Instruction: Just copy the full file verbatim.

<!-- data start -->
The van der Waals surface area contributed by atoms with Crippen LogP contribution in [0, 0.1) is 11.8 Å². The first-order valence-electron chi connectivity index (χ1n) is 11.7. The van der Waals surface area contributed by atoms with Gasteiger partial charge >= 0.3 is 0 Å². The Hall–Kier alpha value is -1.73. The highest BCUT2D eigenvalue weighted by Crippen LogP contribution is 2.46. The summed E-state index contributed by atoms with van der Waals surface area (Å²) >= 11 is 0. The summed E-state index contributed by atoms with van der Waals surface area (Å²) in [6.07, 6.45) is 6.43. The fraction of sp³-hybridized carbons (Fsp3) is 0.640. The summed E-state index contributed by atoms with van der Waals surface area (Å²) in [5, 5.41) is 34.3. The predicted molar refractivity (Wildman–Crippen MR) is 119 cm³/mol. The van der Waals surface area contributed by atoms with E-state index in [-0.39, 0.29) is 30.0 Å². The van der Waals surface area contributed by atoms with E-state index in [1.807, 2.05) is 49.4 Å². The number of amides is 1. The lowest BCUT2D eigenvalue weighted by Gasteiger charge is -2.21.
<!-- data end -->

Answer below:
The van der Waals surface area contributed by atoms with Crippen LogP contribution in [0, 0.1) is 11.8 Å². The first-order valence-electron chi connectivity index (χ1n) is 11.7. The van der Waals surface area contributed by atoms with Gasteiger partial charge >= 0.3 is 0 Å². The Hall–Kier alpha value is -1.73. The highest BCUT2D eigenvalue weighted by Crippen LogP contribution is 2.46. The summed E-state index contributed by atoms with van der Waals surface area (Å²) >= 11 is 0. The summed E-state index contributed by atoms with van der Waals surface area (Å²) in [6.07, 6.45) is 6.43. The fraction of sp³-hybridized carbons (Fsp3) is 0.640. The summed E-state index contributed by atoms with van der Waals surface area (Å²) in [5, 5.41) is 34.3. The predicted molar refractivity (Wildman–Crippen MR) is 119 cm³/mol. The van der Waals surface area contributed by atoms with E-state index in [-0.39, 0.29) is 30.0 Å². The van der Waals surface area contributed by atoms with E-state index in [1.807, 2.05) is 49.4 Å². The number of amides is 1. The lowest BCUT2D eigenvalue weighted by Gasteiger charge is -2.21.